For any argument of ours to even exist as an argument, much moreso for it to be worth anything, it must be caused and grounded. The argument must exist as the effect of a cause; and it must also have the property of being a logical consequent to a ground. Without being an effect of a cause, the argument wouldn’t exist at all; but without being properly consequent to a ground, the argument is invalid and so is worthless for understanding the truth of the topic being thought about.

The Cause/Effect relationship and the Ground/Consequent relationship are not necessarily the same thing--in fact at our level of reality they are categorically different things! Philosophers call this the fact/value distinction; you may have heard of a special version of it called the is/ought problem. The factness of an event, even though real, doesn’t have the same kind of quality as the value of an event, so merely appealing to a fact doesn’t necessarily establish the value of a fact.

I’ll be discussing this particularly in regard to ethics much later (in Section Four). Right now I’m talking about logic more broadly. As I discussed back in Section Two (and even back in Section One, at Chapter 4), the rationality of our behavior is something different from its logical validity; but for an argument to be worthwhile as a tool for understanding truth, it also has to have logical validity! If I make a mistake, I may still be acting rationally, but the mistake will mean my argument is invalid. Indeed here we may see there are (at least!) three categorically different qualities to what is happening: the event of the argument, as an effect of a cause; the validity or invalidity of the argument, in regard to the ground/consequent relationship; and the rationality (or not) of the entity doing the argument.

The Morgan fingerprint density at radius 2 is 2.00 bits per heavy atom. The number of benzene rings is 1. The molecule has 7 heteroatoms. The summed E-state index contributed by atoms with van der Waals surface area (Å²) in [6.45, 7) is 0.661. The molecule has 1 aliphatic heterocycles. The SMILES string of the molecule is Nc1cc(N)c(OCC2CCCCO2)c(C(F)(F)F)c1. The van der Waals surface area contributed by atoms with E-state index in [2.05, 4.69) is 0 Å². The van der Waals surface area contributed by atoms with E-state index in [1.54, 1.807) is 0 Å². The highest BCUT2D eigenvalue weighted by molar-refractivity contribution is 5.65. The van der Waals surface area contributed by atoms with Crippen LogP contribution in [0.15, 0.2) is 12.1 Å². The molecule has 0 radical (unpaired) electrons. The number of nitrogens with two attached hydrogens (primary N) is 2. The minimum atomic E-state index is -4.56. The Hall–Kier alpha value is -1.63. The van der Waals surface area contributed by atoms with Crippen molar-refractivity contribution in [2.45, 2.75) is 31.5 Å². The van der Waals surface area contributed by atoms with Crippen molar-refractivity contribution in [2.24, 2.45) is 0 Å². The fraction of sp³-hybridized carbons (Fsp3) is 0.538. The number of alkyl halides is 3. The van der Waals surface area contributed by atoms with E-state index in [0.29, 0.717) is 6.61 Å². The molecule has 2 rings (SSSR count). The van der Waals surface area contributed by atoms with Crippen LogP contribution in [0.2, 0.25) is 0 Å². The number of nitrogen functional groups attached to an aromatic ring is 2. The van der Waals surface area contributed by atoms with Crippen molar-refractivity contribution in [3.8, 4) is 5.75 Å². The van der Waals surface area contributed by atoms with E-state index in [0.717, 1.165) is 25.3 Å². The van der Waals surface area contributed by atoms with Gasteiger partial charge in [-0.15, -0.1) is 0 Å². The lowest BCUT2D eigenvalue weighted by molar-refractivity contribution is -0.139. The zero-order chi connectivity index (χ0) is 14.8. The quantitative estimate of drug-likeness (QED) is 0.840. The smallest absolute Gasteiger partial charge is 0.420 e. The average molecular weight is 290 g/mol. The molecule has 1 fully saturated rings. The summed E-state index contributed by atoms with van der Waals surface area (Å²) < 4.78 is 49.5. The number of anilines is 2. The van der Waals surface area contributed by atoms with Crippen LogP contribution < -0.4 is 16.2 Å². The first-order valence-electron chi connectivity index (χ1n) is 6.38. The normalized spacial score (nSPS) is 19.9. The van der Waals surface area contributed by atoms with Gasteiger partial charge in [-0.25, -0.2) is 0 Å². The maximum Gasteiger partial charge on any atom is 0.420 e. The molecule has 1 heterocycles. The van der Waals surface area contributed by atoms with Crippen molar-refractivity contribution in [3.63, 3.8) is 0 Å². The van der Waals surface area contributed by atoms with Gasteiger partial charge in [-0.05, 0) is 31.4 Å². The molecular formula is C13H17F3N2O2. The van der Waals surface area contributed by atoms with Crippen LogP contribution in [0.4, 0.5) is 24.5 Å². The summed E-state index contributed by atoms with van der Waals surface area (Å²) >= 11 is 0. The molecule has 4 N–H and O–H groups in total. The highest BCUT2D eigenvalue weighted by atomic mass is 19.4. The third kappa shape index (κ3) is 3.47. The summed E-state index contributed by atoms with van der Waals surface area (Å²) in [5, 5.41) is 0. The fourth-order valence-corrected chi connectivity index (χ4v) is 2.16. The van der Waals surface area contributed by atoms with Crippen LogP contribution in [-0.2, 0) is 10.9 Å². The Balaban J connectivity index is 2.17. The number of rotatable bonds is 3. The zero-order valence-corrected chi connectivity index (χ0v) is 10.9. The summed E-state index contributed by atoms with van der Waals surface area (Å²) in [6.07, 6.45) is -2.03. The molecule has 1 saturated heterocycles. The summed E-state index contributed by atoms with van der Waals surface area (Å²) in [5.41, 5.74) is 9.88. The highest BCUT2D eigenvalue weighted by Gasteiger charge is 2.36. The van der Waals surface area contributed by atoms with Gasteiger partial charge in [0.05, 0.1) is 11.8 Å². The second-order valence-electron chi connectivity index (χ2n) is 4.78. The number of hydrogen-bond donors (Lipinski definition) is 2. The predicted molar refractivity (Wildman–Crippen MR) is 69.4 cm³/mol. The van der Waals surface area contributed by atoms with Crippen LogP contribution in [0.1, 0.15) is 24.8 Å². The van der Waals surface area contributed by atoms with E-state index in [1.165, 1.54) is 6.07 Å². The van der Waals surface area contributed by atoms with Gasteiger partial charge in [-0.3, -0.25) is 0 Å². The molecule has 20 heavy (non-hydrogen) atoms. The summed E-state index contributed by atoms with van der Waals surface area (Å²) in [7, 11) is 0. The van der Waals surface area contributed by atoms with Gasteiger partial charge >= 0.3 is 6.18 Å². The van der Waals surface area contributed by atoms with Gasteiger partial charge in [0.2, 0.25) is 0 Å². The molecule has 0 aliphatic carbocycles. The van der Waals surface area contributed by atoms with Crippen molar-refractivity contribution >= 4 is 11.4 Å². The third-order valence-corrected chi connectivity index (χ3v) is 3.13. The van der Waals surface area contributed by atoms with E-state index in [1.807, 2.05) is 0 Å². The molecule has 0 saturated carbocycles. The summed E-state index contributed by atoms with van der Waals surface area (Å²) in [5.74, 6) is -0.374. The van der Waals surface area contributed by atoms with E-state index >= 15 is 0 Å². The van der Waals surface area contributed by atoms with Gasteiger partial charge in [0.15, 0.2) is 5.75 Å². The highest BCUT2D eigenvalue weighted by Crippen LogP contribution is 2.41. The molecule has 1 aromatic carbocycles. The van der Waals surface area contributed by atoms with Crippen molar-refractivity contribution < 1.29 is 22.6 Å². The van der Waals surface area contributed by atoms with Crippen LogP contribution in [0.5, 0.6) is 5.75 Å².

In short: if any argument of ours is ultimately uncaused, then it cannot (and never did) happen at all; and if any argument of ours is invalid (even allowing for different kinds of invalidity, whether inductive, abductive or deductive), then it is worthless for arriving at a true understanding of the facts of the topic. And our rationality is not a guarantee in itself that these other two qualities will also be true about our argument.

And here comes the first ontological problem with privative aseity: if privative aseity is true, then all our arguments are ultimately uncaused, because all reality (including our arguments) is ultimately uncaused!

I am willing to grant that due to the paradoxical and unique properties of the IF as such, it might be that the IF can (in various ways, directly and/or indirectly) provide causation for our arguments, despite the IF having no cause.

But existence is a different category than the ground/consequent relation of an argument. You may be able to see that the IF must somehow combine the qualities of cause/effect and ground/consequent, if any of our arguments are going to be worth anything: we have to be able to trace logical relations back to a grounded foundation. But if privative aseity is true, then the IF is ungrounded as well as uncaused--the IF does not even exist as Its own logical ground: there is ultimately no reason for the IF’s existence either way!